Now it’s time for this week’s feature story.
My feature topic this week, technology’s role in America’s drug crisis, may be inappropriate for young or sensitive ears. Listener discretion is advised.
Whether you or a loved one are recovering from addiction or, in the worst-case scenario, grieving from the loss of someone you know, this elephant sits quietly in the corner of every American living room. Overdose deaths are the number one killer of Americans under the age of 50. The number of overdose deaths in the United States has grown from about 16,000 in 1999 to over 70,000 in 2017. That’s 12,000 more people dead in one year than all the American casualties during the entire Vietnam war. Over that 18-year period, more than 300,000 people were lost to drug overdoses. Drug Abuse | The Vietnam War
Illegal drug sales are a huge business and like any business it looks for ways to maximize profits and drive down costs. The internet has played a small role in increasing these disheartening numbers. Dark web marketplaces like the Silk Road, Silk Road 2, and Dream Market have all contributed to the ease with which addicts can get their drug of choice. But what happens when the supply runs low?
Drugs are mixed with easily made alternatives like Fentanyl. Fentanyl is a legal drug that was designed in 1959 for anesthetic use and over the next five decades became available in a wider variety of forms including pills and patches for chronic pain treatment. The common availability of the ingredients and the ease of making it makes fentanyl an ideal option for cutting other drugs, even drugs that don’t have a sedative effect like heroin. Vice | Rapid Response Industrial Group | News-Herald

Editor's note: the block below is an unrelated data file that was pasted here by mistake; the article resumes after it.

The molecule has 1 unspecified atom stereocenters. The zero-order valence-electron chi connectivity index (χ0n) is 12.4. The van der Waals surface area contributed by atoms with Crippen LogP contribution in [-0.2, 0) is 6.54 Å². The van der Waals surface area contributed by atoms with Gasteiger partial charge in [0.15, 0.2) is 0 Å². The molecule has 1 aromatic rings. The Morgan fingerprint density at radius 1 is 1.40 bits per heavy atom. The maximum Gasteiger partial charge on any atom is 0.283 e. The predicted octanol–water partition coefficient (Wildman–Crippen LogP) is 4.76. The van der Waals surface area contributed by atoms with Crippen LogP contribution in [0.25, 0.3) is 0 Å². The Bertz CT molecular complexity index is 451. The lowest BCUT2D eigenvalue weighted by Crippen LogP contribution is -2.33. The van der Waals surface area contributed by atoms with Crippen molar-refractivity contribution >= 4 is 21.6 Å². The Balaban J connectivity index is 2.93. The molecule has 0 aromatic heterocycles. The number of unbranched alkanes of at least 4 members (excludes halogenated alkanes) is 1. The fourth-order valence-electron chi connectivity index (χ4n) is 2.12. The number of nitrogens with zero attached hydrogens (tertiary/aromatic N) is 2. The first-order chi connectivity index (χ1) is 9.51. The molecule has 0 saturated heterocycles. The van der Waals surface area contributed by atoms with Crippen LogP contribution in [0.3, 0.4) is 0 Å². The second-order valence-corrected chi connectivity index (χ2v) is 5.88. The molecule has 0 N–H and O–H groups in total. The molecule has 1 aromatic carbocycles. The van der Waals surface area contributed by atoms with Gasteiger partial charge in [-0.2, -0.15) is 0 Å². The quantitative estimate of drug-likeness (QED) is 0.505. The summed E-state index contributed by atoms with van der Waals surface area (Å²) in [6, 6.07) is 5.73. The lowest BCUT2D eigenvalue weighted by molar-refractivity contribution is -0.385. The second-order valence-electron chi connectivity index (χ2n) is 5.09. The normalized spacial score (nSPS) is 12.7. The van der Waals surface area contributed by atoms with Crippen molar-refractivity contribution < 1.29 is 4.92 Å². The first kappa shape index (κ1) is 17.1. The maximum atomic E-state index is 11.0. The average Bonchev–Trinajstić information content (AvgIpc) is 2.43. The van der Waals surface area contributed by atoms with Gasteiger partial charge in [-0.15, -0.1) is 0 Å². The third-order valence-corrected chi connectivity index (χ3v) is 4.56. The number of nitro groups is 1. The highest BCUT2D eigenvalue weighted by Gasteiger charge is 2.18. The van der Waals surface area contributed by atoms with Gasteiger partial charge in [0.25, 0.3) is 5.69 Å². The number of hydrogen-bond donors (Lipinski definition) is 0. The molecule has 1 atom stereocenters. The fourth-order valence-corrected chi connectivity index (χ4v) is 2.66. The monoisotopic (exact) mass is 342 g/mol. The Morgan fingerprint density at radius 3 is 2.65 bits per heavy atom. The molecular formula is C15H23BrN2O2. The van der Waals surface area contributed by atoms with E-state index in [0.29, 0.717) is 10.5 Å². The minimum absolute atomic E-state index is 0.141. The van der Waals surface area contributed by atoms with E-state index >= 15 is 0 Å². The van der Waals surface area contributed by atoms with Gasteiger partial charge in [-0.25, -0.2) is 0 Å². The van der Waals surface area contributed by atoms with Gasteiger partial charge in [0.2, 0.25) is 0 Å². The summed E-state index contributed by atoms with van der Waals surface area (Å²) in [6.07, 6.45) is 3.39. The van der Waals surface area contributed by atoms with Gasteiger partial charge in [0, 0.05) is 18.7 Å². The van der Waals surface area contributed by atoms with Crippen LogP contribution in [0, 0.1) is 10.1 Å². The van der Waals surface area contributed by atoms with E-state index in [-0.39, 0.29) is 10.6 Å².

Just this month, a popular seller on the dark web called sinmed, was taken down by a federal joint task force. Sinmed was in the top 3 percent of vendors on Dream Market. The trio behind the screenname were caught after shipping more than 1,000 packages to buyers in 43 states. Once the indictment was unsealed, it was revealed the group had laundered more than 2.3 million dollars in cryptocurrency and were sitting on an inventory of about half a million Xanax pills they’d cut, stamped, and bottled themselves. There was also a significant amount of fentanyl-laced heroin and other assorted drugs on the premises. Wired